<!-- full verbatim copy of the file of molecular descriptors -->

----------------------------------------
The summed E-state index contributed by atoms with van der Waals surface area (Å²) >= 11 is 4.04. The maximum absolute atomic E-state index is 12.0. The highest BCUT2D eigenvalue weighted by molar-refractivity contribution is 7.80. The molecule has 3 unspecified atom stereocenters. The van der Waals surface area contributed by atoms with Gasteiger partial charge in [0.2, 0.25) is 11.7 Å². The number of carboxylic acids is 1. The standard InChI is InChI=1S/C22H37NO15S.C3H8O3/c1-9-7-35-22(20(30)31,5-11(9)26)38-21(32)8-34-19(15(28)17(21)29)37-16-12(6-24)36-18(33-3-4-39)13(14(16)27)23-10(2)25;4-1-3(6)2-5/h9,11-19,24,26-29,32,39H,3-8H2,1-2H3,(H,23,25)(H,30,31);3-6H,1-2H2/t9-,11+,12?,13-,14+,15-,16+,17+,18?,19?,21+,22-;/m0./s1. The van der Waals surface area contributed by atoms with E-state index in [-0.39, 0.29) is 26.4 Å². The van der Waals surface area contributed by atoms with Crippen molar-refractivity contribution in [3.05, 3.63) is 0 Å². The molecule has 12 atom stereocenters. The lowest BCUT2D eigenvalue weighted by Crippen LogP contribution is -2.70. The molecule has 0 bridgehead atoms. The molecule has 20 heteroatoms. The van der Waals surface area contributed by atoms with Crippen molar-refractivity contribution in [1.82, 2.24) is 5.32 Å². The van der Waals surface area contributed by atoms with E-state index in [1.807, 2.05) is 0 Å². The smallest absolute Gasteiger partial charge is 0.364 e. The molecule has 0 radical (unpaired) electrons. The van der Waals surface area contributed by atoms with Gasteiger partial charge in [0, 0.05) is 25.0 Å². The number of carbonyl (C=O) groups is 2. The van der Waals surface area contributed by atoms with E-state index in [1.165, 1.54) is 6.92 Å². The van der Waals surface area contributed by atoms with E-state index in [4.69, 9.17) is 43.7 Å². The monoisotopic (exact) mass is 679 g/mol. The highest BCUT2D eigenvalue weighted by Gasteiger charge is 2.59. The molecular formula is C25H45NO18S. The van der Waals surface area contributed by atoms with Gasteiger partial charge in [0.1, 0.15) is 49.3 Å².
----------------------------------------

The summed E-state index contributed by atoms with van der Waals surface area (Å²) >= 11 is 4.04. The maximum absolute atomic E-state index is 12.0. The highest BCUT2D eigenvalue weighted by molar-refractivity contribution is 7.80. The molecule has 3 unspecified atom stereocenters. The van der Waals surface area contributed by atoms with Gasteiger partial charge in [0.2, 0.25) is 11.7 Å². The number of carboxylic acids is 1. The standard InChI is InChI=1S/C22H37NO15S.C3H8O3/c1-9-7-35-22(20(30)31,5-11(9)26)38-21(32)8-34-19(15(28)17(21)29)37-16-12(6-24)36-18(33-3-4-39)13(14(16)27)23-10(2)25;4-1-3(6)2-5/h9,11-19,24,26-29,32,39H,3-8H2,1-2H3,(H,23,25)(H,30,31);3-6H,1-2H2/t9-,11+,12?,13-,14+,15-,16+,17+,18?,19?,21+,22-;/m0./s1. The van der Waals surface area contributed by atoms with E-state index in [-0.39, 0.29) is 26.4 Å². The van der Waals surface area contributed by atoms with Crippen molar-refractivity contribution in [3.05, 3.63) is 0 Å². The molecule has 12 atom stereocenters. The lowest BCUT2D eigenvalue weighted by Crippen LogP contribution is -2.70. The molecule has 0 bridgehead atoms. The molecule has 20 heteroatoms. The van der Waals surface area contributed by atoms with Crippen molar-refractivity contribution in [1.82, 2.24) is 5.32 Å². The van der Waals surface area contributed by atoms with E-state index in [1.807, 2.05) is 0 Å². The smallest absolute Gasteiger partial charge is 0.364 e. The molecule has 0 radical (unpaired) electrons. The van der Waals surface area contributed by atoms with Gasteiger partial charge in [0, 0.05) is 25.0 Å². The number of carbonyl (C=O) groups is 2. The van der Waals surface area contributed by atoms with E-state index in [1.165, 1.54) is 6.92 Å². The van der Waals surface area contributed by atoms with E-state index in [4.69, 9.17) is 43.7 Å². The monoisotopic (exact) mass is 679 g/mol. The highest BCUT2D eigenvalue weighted by Gasteiger charge is 2.59. The molecular formula is C25H45NO18S. The van der Waals surface area contributed by atoms with Gasteiger partial charge in [0.1, 0.15) is 49.3 Å².